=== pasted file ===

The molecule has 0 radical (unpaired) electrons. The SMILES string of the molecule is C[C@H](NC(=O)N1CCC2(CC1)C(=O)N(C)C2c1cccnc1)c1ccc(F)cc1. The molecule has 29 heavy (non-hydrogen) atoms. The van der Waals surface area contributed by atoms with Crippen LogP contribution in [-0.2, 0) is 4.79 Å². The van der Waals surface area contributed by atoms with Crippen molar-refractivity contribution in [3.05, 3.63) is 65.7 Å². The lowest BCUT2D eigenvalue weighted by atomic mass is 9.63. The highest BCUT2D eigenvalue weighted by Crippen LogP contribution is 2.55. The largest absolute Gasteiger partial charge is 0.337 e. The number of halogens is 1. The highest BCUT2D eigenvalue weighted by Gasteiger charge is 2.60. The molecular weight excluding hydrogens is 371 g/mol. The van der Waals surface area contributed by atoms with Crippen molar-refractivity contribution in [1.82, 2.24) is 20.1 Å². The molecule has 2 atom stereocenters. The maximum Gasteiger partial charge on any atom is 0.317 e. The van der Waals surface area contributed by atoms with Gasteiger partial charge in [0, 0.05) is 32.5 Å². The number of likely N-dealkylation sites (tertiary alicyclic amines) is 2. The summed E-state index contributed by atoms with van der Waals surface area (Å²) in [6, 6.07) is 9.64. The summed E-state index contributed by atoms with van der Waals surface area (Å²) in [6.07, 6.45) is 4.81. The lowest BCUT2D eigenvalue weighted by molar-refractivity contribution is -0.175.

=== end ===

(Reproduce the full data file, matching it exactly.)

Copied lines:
The molecule has 0 radical (unpaired) electrons. The SMILES string of the molecule is C[C@H](NC(=O)N1CCC2(CC1)C(=O)N(C)C2c1cccnc1)c1ccc(F)cc1. The molecule has 29 heavy (non-hydrogen) atoms. The van der Waals surface area contributed by atoms with Crippen LogP contribution in [-0.2, 0) is 4.79 Å². The van der Waals surface area contributed by atoms with Crippen molar-refractivity contribution in [3.05, 3.63) is 65.7 Å². The lowest BCUT2D eigenvalue weighted by atomic mass is 9.63. The highest BCUT2D eigenvalue weighted by Crippen LogP contribution is 2.55. The largest absolute Gasteiger partial charge is 0.337 e. The number of halogens is 1. The highest BCUT2D eigenvalue weighted by Gasteiger charge is 2.60. The molecular weight excluding hydrogens is 371 g/mol. The van der Waals surface area contributed by atoms with Crippen molar-refractivity contribution in [1.82, 2.24) is 20.1 Å². The molecule has 2 atom stereocenters. The maximum Gasteiger partial charge on any atom is 0.317 e. The van der Waals surface area contributed by atoms with Gasteiger partial charge in [0, 0.05) is 32.5 Å². The number of likely N-dealkylation sites (tertiary alicyclic amines) is 2. The summed E-state index contributed by atoms with van der Waals surface area (Å²) in [6, 6.07) is 9.64. The summed E-state index contributed by atoms with van der Waals surface area (Å²) in [6.07, 6.45) is 4.81. The lowest BCUT2D eigenvalue weighted by molar-refractivity contribution is -0.175.